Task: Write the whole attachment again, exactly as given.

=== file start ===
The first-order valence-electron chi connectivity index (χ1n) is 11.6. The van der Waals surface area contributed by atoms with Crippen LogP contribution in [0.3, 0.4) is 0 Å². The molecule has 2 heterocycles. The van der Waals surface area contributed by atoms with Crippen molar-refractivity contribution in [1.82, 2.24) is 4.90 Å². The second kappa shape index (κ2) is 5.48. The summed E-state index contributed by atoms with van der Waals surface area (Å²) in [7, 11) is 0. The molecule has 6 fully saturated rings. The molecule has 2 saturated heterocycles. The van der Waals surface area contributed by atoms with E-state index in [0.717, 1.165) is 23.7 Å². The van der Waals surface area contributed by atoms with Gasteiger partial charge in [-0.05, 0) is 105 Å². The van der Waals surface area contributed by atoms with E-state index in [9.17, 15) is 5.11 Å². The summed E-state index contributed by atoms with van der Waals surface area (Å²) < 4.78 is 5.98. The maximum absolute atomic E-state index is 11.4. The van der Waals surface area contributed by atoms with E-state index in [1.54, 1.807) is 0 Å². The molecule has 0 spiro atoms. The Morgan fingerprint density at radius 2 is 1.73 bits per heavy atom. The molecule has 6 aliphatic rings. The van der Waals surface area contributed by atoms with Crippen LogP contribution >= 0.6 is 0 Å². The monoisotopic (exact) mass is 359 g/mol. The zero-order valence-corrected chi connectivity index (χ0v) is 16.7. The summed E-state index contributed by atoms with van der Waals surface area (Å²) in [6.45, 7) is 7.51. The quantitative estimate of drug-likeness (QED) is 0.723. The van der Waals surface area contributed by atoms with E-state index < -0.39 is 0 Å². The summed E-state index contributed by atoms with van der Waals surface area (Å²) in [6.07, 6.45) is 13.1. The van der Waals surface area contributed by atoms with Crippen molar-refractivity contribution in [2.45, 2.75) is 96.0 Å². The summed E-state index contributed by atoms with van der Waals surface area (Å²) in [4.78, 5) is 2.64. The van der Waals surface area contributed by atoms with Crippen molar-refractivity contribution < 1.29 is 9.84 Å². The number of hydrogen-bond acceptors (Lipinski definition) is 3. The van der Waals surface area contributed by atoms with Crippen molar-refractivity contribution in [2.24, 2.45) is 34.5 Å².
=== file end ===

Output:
The first-order valence-electron chi connectivity index (χ1n) is 11.6. The van der Waals surface area contributed by atoms with Crippen LogP contribution in [0.3, 0.4) is 0 Å². The molecule has 2 heterocycles. The van der Waals surface area contributed by atoms with Crippen molar-refractivity contribution in [1.82, 2.24) is 4.90 Å². The second kappa shape index (κ2) is 5.48. The summed E-state index contributed by atoms with van der Waals surface area (Å²) in [7, 11) is 0. The molecule has 6 fully saturated rings. The molecule has 2 saturated heterocycles. The van der Waals surface area contributed by atoms with E-state index in [0.717, 1.165) is 23.7 Å². The van der Waals surface area contributed by atoms with Gasteiger partial charge in [-0.05, 0) is 105 Å². The van der Waals surface area contributed by atoms with E-state index in [9.17, 15) is 5.11 Å². The summed E-state index contributed by atoms with van der Waals surface area (Å²) < 4.78 is 5.98. The maximum absolute atomic E-state index is 11.4. The van der Waals surface area contributed by atoms with E-state index in [1.54, 1.807) is 0 Å². The molecule has 0 spiro atoms. The Morgan fingerprint density at radius 2 is 1.73 bits per heavy atom. The molecule has 6 aliphatic rings. The van der Waals surface area contributed by atoms with Crippen LogP contribution >= 0.6 is 0 Å². The monoisotopic (exact) mass is 359 g/mol. The zero-order valence-corrected chi connectivity index (χ0v) is 16.7. The summed E-state index contributed by atoms with van der Waals surface area (Å²) in [6.45, 7) is 7.51. The quantitative estimate of drug-likeness (QED) is 0.723. The van der Waals surface area contributed by atoms with E-state index < -0.39 is 0 Å². The summed E-state index contributed by atoms with van der Waals surface area (Å²) in [6.07, 6.45) is 13.1. The van der Waals surface area contributed by atoms with Crippen molar-refractivity contribution in [2.45, 2.75) is 96.0 Å². The summed E-state index contributed by atoms with van der Waals surface area (Å²) in [4.78, 5) is 2.64. The van der Waals surface area contributed by atoms with Crippen molar-refractivity contribution < 1.29 is 9.84 Å². The number of hydrogen-bond acceptors (Lipinski definition) is 3. The van der Waals surface area contributed by atoms with Crippen molar-refractivity contribution in [2.24, 2.45) is 34.5 Å².